Welcoming the returning contingent, the army Chief Gen. Katumba Wamala told them thus “After one year of sacrifice, of sleeping under the sun and the bad weather, use the money you have got to change your lives. At least build a two-bedroom house that you will always remember that you were part of the Uganda representation in Somalia.” While the advice to properly utilise the hard-earned cash is fine, one wonders the fate of those who do not get the chance to serve in Somalia.
The statement also encourages bribery by other soldiers in order to get selected for the Somali mission as the only way a Ugandan ordinary soldier can build for himself a two-bed roomed house. One would have expected the army chief to urge the returning soldiers to put to use the experience gained from serving in Somalia instead of focusing on the cash earned. No wonder the mission is a money-making venture disguised as a peace keeping mission.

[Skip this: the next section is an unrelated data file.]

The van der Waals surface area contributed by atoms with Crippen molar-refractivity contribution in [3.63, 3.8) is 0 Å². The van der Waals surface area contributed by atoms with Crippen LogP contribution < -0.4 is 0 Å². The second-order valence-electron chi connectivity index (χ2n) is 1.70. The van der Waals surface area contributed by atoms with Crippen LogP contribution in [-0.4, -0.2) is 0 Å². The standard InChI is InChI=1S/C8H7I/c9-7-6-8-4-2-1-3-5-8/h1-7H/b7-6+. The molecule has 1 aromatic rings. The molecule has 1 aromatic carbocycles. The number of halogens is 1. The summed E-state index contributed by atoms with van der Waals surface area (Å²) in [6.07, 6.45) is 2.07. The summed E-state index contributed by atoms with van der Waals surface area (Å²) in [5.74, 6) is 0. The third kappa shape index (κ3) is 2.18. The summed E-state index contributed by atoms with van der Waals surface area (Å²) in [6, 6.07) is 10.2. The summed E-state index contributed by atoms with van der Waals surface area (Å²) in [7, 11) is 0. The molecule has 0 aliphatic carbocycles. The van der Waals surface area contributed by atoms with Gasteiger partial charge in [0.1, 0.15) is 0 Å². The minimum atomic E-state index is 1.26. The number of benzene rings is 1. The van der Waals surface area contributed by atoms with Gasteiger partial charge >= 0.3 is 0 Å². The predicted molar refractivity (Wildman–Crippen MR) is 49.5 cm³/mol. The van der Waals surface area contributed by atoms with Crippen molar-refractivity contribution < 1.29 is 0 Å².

It is not clear if the desperate army veterans are aware that AMISOM is scheduled to end in 2021.  Going by the mandatory one year tour of duty, it’s just a few veterans that will serve under AMISOM.  However, given their dire welfare situation, even serving in Somalia for just two months will earn them not less than five million shillings which to the majority of them would be a dream come true.

—— AUTO – GENERATED; Published (Halifax Canada Time AST) on: July 04, 2019 at 03:38PM